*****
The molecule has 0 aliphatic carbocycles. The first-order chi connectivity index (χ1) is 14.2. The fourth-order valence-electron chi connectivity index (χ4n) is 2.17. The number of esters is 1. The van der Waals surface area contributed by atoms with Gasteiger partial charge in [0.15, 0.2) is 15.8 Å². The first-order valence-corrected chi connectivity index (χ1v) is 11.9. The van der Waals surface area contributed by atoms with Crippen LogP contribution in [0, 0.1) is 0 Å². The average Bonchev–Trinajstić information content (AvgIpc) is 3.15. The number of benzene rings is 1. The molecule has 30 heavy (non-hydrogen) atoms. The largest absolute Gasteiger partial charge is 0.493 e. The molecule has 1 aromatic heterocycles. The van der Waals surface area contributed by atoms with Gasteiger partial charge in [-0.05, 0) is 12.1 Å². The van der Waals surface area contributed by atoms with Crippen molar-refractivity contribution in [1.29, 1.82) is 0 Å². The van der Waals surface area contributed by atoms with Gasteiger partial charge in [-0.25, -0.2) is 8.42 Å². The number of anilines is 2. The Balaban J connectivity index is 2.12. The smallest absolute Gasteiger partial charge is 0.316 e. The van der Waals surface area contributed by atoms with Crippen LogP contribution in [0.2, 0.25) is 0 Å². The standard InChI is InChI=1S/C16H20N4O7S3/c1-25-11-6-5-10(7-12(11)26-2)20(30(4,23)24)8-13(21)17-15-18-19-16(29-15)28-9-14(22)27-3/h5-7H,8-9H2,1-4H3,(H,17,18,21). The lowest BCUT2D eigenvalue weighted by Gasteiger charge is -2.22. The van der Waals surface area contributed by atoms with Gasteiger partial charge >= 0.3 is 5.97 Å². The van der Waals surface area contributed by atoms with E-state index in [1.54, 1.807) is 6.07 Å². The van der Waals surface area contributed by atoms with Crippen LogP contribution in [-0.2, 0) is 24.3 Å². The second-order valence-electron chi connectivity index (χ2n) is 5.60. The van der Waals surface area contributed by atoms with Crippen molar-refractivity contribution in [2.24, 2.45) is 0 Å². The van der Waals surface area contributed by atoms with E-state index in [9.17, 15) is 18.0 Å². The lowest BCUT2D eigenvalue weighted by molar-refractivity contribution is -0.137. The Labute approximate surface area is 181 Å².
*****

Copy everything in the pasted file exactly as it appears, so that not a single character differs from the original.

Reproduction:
The molecule has 0 aliphatic carbocycles. The first-order chi connectivity index (χ1) is 14.2. The fourth-order valence-electron chi connectivity index (χ4n) is 2.17. The number of esters is 1. The van der Waals surface area contributed by atoms with Gasteiger partial charge in [0.15, 0.2) is 15.8 Å². The first-order valence-corrected chi connectivity index (χ1v) is 11.9. The van der Waals surface area contributed by atoms with Crippen LogP contribution in [0, 0.1) is 0 Å². The average Bonchev–Trinajstić information content (AvgIpc) is 3.15. The number of benzene rings is 1. The molecule has 30 heavy (non-hydrogen) atoms. The largest absolute Gasteiger partial charge is 0.493 e. The molecule has 1 aromatic heterocycles. The van der Waals surface area contributed by atoms with Gasteiger partial charge in [-0.05, 0) is 12.1 Å². The van der Waals surface area contributed by atoms with Crippen molar-refractivity contribution in [1.29, 1.82) is 0 Å². The van der Waals surface area contributed by atoms with Gasteiger partial charge in [-0.25, -0.2) is 8.42 Å². The number of anilines is 2. The Balaban J connectivity index is 2.12. The smallest absolute Gasteiger partial charge is 0.316 e. The van der Waals surface area contributed by atoms with Crippen LogP contribution in [0.2, 0.25) is 0 Å². The standard InChI is InChI=1S/C16H20N4O7S3/c1-25-11-6-5-10(7-12(11)26-2)20(30(4,23)24)8-13(21)17-15-18-19-16(29-15)28-9-14(22)27-3/h5-7H,8-9H2,1-4H3,(H,17,18,21). The lowest BCUT2D eigenvalue weighted by Gasteiger charge is -2.22. The van der Waals surface area contributed by atoms with Gasteiger partial charge >= 0.3 is 5.97 Å². The van der Waals surface area contributed by atoms with E-state index in [1.54, 1.807) is 6.07 Å². The van der Waals surface area contributed by atoms with Crippen LogP contribution in [-0.2, 0) is 24.3 Å². The second-order valence-electron chi connectivity index (χ2n) is 5.60. The van der Waals surface area contributed by atoms with Crippen molar-refractivity contribution in [2.24, 2.45) is 0 Å². The van der Waals surface area contributed by atoms with E-state index in [9.17, 15) is 18.0 Å². The lowest BCUT2D eigenvalue weighted by molar-refractivity contribution is -0.137. The Labute approximate surface area is 181 Å².